Fort Worth could become the nation’s largest Blue Zones urban project, designed to improve community health using methods based on the best-selling book of the same name.
Officials from Franklin, Tenn.-based Healthways will be meeting with community stakeholders over the next two weeks to determine whether there is sufficient commitment to launch the project.
If selected, Fort Worth would receive assistance from experts to develop and implement a plan to make environmental, social and policy changes that encourage healthier behavior. Local restaurants would be guided to offer healthier food choices, and the city would invest in walking and cycling paths to make them more attractive than driving.
The initiative stemmed from a 10-year 2012 partnership between Healthways and Texas Health Resources (THR) to help physicians analyze and address patient health behavior. THR contributed $500,000 toward the evaluation.
Barclay Berdan, THR chief operating officer, said THR’s goal is to improve the health of the communities it serves.
“Poor health results in $17 billion in lost productivity in Dallas-Fort Worth annually,” he said. “North Texas and Fort Worth could become the model for the rest of the nation.”
Healthways and Gallup created a Well-Being Index that assesses Americans’ health daily. The index measures emotional and physical health, healthy behavior, work environment, healthcare access, and how they evaluate their lives. The effort has produced 1.5 million completed surveys since 2008. The index would be used to establish Fort Worth’s baseline well-being score and measure its progress.
The Blue Zones author Dan Buettner and Healthways have created three Blue Zone cities in California and 10 in Iowa. The pilot city was Albert Lea, Minn. in 2009. Company officials said the effort raised life expectancy and lowered healthcare costs for city workers by 40 percent.
Fort Worth has become more fitness-conscious under Fort Worth Mayor Betsy Price, who is a cycling enthusiast. The city launched its FitWorth Health City initiative in 2012 to address child obesity and family health. Fit15 is a program encouraging companies to offer employees daily fitness breaks. Fit365 is a web-based wellness resource to allow people to track their daily health and wellness goals. Last month, 19 city community centers grouped children by age to measure health goals, based on the American Academy of Pediatrics’ 5-2-1-0 campaign: five servings of fruits and vegetables; no more than two hours of “screen” time; one hour of physical activity; and no sugary soft drinks. The effort added a goal of eight hours of sleep.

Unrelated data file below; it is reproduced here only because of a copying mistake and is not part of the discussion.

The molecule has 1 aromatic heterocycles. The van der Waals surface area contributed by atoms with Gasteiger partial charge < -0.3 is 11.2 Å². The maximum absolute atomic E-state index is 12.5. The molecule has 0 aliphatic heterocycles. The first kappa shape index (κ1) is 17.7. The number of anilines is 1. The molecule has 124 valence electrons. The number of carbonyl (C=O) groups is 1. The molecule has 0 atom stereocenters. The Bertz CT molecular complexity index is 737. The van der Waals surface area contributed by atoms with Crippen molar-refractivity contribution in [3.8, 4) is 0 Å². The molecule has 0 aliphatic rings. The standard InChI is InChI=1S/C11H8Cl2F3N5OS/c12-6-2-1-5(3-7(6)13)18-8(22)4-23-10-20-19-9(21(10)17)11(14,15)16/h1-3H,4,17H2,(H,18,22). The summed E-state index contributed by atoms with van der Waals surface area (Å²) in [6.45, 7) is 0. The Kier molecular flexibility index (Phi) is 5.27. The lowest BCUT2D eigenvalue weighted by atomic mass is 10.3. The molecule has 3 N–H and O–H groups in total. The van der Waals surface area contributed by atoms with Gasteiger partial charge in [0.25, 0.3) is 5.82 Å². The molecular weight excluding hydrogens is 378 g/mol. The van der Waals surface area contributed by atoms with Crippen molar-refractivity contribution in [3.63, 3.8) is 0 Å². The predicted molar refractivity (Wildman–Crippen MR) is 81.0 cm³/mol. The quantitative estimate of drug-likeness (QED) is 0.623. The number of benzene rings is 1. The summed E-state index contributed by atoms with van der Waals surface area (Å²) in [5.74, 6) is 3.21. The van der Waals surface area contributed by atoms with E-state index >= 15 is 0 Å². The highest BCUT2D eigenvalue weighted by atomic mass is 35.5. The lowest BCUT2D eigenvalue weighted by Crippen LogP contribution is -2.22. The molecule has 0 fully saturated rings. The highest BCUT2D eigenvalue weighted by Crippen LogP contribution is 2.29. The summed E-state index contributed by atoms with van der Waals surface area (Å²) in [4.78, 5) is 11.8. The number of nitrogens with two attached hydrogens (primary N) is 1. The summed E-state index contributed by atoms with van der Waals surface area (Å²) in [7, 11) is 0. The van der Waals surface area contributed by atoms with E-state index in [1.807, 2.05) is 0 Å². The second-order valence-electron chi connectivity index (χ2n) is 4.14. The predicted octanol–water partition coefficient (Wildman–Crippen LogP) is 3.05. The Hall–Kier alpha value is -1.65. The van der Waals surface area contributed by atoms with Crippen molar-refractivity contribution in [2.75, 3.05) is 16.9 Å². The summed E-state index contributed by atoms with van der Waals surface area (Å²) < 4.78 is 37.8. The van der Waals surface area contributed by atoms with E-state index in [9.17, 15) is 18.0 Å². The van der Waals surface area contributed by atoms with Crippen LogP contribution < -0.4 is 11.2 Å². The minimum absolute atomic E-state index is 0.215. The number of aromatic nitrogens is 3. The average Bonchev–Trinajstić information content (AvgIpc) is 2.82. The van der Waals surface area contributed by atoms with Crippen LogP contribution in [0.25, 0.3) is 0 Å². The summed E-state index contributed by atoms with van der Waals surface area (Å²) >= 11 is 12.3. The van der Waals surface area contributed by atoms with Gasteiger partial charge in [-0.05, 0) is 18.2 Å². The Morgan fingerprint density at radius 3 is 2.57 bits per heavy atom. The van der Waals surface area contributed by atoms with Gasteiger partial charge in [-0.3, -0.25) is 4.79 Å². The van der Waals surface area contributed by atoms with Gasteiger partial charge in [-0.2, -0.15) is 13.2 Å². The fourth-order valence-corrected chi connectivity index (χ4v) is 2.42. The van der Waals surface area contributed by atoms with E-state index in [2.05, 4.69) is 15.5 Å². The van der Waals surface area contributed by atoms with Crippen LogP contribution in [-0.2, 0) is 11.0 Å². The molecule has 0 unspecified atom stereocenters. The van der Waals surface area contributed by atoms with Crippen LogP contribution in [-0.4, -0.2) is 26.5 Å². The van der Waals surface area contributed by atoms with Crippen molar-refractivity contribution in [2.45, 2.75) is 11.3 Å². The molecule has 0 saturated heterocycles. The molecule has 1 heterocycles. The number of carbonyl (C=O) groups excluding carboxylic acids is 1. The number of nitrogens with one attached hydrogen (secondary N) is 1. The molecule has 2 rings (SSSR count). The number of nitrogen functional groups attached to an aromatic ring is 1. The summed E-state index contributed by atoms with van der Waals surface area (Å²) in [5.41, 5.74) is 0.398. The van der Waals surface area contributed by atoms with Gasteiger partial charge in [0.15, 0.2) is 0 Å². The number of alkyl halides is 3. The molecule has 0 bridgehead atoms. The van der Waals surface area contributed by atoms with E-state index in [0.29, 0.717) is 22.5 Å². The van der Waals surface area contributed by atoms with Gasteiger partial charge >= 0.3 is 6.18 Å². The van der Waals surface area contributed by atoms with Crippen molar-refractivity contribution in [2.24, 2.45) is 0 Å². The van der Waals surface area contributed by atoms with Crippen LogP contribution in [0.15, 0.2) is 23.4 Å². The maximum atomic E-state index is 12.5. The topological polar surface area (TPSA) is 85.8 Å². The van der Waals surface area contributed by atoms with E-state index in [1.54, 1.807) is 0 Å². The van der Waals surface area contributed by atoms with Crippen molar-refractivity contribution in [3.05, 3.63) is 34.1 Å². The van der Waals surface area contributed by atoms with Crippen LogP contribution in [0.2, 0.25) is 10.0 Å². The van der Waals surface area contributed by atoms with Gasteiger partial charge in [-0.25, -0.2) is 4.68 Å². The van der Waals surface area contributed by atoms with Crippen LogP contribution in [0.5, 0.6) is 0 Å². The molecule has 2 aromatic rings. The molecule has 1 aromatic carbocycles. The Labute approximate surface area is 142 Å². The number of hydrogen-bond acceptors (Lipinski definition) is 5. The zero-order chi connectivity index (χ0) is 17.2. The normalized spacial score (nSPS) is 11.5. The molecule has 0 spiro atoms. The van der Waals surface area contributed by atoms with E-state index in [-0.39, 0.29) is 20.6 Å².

Price said Blue Zones could be an umbrella for pulling together the city’s well-being efforts.
“Improving the health of our city is also economic development. When we bring in businesses, they ask, ‘What’s the work force like? Will I spend a fortune on healthcare?’ Blue Zones has never done a city this big,” she said.
Buettner said Healthways does not consider demographics in evaluating city prospects. He said the team determines the city’s readiness based on 55 policies. He said the effort could take three to 10 years.
Joel Spoonheim, Blue Zones Project director of community programs, said evaluators would divide the city into six or seven geographic sectors, or “su-bcommunities.” He said he is working with the city, Hispanic and black chambers of commerce as well as the city’s churches to gauge commitment. The project would start with the most committed city sectors, and attempt to incorporate other parts of the city in stages.
In other Blue Zone communities, the project has required participation of 20 percent of the residents, 25 percent of schools, half of the top 20 employers, and 25 percent of the grocery stores and independent restaurants.
Steve Jacob is editor at large of D Healthcare Daily and author of the book Health Care in 2020: Where Uncertain Reform, Bad Habits, Too Few Doctors and Skyrocketing Costs Are Taking Us. He can be reached at firstname.lastname@example.org.